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Local Column

Olson: DeKalb’s nuggets deserve more fame

Springfield has the horseshoe. Chicago has deep-dish pizza.

DeKalb has nuggets.

If you haven’t read reporter Jessi Haish’s story about beer nuggets – well, then chances are you’re reading this online because it’s right there on the front page.

I love the story of beer nuggets, or dough nuggets, or whatever people choose to call their nuggets at our various local eateries.

Who invented them? Hard to say. Pizza Villa has been serving them since the mid-1980s, but some other businesses that long since have folded were advertising them around the same time.

But then, the history of the food isn’t really as important as how it tastes today.

And today, nuggets are a DeKalb thing. They come in different flavors and sizes, and we love them.

“We sell lots and lots and lots of nuggets,” says Pizza Villa co-owner Larry Finn in a video made by Danielle Guerra.

Like Cheez Whiz on a Philly cheese­steak, eating scraps of fried dough doesn’t seem like it’d be particularly good – but it is.

So we wanted to bring you some of the story behind beer nuggets today. They’re tasty, they’re unique to our area, and in my mind they’re underappreciated.

Perhaps we need to raise their profile.

Maybe we could organize a charity contest to determine who has the best nuggets in the DeKalb-Sycamore metroplex? I guess we could open it up to the entire region, if we wanted more variety.

Or we could just have a big, nugget-themed street party, a celebration of all things nugget. It wouldn’t have to be a big production. Something less than Corn Fest and slightly more than Greek Fest. Although now that I’m thinking about it, the loukoumades I had at Greek Fest this year were delicious and might almost qualify as nuggets themselves.

I’d love to see a celebration of the nugget. It’s our food, and it’s fun food. You grab it, dip it in something, shove it in your mouth. Can’t beat that.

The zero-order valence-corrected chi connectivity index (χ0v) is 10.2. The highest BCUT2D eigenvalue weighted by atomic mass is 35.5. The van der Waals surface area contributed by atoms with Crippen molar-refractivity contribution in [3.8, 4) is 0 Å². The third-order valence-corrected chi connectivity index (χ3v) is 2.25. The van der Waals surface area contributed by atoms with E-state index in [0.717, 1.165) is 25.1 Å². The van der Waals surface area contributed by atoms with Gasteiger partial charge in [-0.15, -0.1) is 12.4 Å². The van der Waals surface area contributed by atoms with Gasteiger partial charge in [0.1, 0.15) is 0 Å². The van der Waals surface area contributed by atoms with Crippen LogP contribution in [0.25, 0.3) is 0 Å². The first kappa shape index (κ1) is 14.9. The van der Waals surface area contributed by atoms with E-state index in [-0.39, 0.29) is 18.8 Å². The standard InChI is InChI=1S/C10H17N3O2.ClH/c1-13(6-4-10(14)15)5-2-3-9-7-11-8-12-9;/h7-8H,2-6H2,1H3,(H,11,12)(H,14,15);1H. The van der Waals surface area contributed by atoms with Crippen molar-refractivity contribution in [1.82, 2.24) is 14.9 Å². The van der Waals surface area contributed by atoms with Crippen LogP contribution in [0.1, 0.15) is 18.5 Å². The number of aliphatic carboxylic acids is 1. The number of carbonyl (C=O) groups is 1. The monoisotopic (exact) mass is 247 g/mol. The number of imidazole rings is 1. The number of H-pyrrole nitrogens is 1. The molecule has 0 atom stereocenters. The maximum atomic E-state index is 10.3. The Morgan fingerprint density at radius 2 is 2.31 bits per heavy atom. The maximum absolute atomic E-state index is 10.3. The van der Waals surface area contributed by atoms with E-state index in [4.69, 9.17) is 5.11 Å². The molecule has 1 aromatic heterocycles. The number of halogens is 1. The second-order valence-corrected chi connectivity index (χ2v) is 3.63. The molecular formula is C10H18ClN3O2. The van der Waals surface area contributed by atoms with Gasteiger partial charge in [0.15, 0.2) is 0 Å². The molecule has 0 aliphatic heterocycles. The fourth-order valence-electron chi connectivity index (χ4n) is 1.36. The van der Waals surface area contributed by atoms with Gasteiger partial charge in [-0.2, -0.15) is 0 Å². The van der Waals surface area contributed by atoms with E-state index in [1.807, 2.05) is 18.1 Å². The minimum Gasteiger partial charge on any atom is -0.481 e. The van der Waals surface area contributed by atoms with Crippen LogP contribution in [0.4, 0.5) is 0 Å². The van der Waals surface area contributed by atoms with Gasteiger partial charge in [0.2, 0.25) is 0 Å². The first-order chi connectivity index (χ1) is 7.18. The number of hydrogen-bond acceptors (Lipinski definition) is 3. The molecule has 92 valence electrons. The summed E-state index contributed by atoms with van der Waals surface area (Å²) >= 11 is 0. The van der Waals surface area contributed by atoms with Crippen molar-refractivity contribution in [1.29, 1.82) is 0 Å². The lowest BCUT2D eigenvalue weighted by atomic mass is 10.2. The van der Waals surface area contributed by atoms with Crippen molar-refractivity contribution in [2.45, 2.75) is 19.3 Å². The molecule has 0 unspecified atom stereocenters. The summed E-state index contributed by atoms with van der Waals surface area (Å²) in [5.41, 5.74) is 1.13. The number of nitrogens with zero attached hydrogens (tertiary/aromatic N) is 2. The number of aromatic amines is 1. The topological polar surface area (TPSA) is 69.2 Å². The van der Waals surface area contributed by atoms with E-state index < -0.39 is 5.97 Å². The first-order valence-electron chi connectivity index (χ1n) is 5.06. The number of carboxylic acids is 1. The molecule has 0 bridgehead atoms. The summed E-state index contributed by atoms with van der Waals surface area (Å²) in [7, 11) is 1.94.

“Nugget Fest.” Google says no one else is using that name at the moment.

Child immigrants: We should do something to address our laws on illegal immigration in America. Although America’s strength has long been its willingness to provide opportunity for the rest of the world’s poor, huddled masses, we also can’t tolerate the kind of scenes we’re seeing along our country’s southern border.

At the same time, shaping up our immigration laws won’t stop the root cause of the problem, which is that conditions in these countries that children are coming from are horrible.

Imagine being a 14-year-old who’s never left home, deciding to travel more than 1,000 miles alone through a foreign country, with your end plan being to surrender to law enforcement in another foreign country where you don’t speak the language.

That’s what these child immigrants are doing. That’s how desperate they are. And more than 50,000 of them have come here since fall 2013.

The humanitarian crisis on our borders is but a symptom of the greater problems in Central America. These are desperate people. Desperate people don’t care about the laws of a foreign country. They’re going to do whatever is necessary to survive and help their families.

Many of the unaccompanied minors coming to the U.S. today aren’t from Mexico. They’re from Honduras, Guatemala and El Salvador, countries in Central America where poverty reigns, and violence against children is common.

Violence perpetrated by cocaine cartels has gave Honduras the highest per capita murder rate in the world in 2012; its city of San Pedro Sula has been called “the world’s most lawless city.”

Most people don’t pay much attention to news from Honduras – we’ve got a huge country of our own to worry about. But that’s also why so many of us are surprised at this child immigrant phenomenon, too.

Maybe if we as a country spent more energy helping our neighbors to the south and less on frenemies such as Iraq and Afghanistan, we’d be better off in the long run.

New sports editor: The Daily Chronicle has a new sports editor. His name is Eddie Carifio, and he comes to us from the Yuma Sun in Yuma, Arizona, just a few miles from that very same border.

Eddie is a veteran journalist and he’s already started preparing for the start of football season. Northern Illinois will kick off their season in 47 days against the Presbyterian Blue Hose, so Eddie’s arrived in the nick of time.  

We’re excited to have him join our team and our community.

Don’t cheer the cold: They say more arctic air is going to hit the Midwest early next week, and I think some people were actually cheering it on.

You guys are nuts. We get plenty of cold weather six months out of the year.

Please do not encourage the arctic air mass. Have you forgotten last winter already?

• Eric Olson is the editor of the Daily Chronicle. Reach him at 815-756-4841, ext. 2257, email, or follow him on Twitter @DC_Editor.

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